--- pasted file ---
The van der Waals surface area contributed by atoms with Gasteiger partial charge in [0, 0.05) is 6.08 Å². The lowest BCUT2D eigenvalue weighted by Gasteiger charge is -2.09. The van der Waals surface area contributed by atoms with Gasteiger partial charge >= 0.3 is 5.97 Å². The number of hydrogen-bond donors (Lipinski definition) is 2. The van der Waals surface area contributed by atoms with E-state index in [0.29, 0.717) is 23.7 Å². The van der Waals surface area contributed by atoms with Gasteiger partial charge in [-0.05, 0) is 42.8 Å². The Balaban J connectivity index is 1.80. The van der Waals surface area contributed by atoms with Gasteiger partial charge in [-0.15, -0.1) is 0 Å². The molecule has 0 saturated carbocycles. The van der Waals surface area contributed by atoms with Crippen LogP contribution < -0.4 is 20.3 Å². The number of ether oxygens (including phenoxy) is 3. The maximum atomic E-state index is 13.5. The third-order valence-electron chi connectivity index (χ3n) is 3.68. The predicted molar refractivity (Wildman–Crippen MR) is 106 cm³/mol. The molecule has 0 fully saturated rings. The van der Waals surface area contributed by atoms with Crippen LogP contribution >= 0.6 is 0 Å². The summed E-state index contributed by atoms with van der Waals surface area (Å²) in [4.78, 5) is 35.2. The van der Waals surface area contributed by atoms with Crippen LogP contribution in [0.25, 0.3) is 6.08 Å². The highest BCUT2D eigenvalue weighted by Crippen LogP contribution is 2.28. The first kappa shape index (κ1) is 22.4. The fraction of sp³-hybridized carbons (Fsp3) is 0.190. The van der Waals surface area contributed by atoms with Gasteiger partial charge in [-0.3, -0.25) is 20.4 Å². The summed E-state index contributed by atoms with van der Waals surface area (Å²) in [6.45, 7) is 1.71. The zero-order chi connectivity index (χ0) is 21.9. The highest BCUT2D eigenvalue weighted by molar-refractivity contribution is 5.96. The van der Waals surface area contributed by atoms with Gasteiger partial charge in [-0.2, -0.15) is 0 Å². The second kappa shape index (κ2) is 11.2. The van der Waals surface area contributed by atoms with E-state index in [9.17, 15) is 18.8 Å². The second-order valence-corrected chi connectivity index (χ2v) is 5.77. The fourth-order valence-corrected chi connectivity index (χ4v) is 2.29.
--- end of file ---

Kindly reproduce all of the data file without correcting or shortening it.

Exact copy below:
The van der Waals surface area contributed by atoms with Gasteiger partial charge in [0, 0.05) is 6.08 Å². The lowest BCUT2D eigenvalue weighted by Gasteiger charge is -2.09. The van der Waals surface area contributed by atoms with Gasteiger partial charge >= 0.3 is 5.97 Å². The number of hydrogen-bond donors (Lipinski definition) is 2. The van der Waals surface area contributed by atoms with E-state index in [0.29, 0.717) is 23.7 Å². The van der Waals surface area contributed by atoms with Gasteiger partial charge in [-0.05, 0) is 42.8 Å². The Balaban J connectivity index is 1.80. The van der Waals surface area contributed by atoms with Gasteiger partial charge in [-0.15, -0.1) is 0 Å². The molecule has 0 saturated carbocycles. The van der Waals surface area contributed by atoms with Crippen LogP contribution < -0.4 is 20.3 Å². The number of ether oxygens (including phenoxy) is 3. The maximum atomic E-state index is 13.5. The third-order valence-electron chi connectivity index (χ3n) is 3.68. The predicted molar refractivity (Wildman–Crippen MR) is 106 cm³/mol. The molecule has 0 fully saturated rings. The van der Waals surface area contributed by atoms with Crippen LogP contribution >= 0.6 is 0 Å². The summed E-state index contributed by atoms with van der Waals surface area (Å²) in [4.78, 5) is 35.2. The van der Waals surface area contributed by atoms with Crippen LogP contribution in [0.25, 0.3) is 6.08 Å². The highest BCUT2D eigenvalue weighted by Crippen LogP contribution is 2.28. The first kappa shape index (κ1) is 22.4. The fraction of sp³-hybridized carbons (Fsp3) is 0.190. The van der Waals surface area contributed by atoms with Gasteiger partial charge in [-0.3, -0.25) is 20.4 Å². The summed E-state index contributed by atoms with van der Waals surface area (Å²) in [6.45, 7) is 1.71. The zero-order chi connectivity index (χ0) is 21.9. The highest BCUT2D eigenvalue weighted by molar-refractivity contribution is 5.96. The van der Waals surface area contributed by atoms with Gasteiger partial charge in [-0.2, -0.15) is 0 Å². The second kappa shape index (κ2) is 11.2. The van der Waals surface area contributed by atoms with E-state index in [9.17, 15) is 18.8 Å². The second-order valence-corrected chi connectivity index (χ2v) is 5.77. The fourth-order valence-corrected chi connectivity index (χ4v) is 2.29.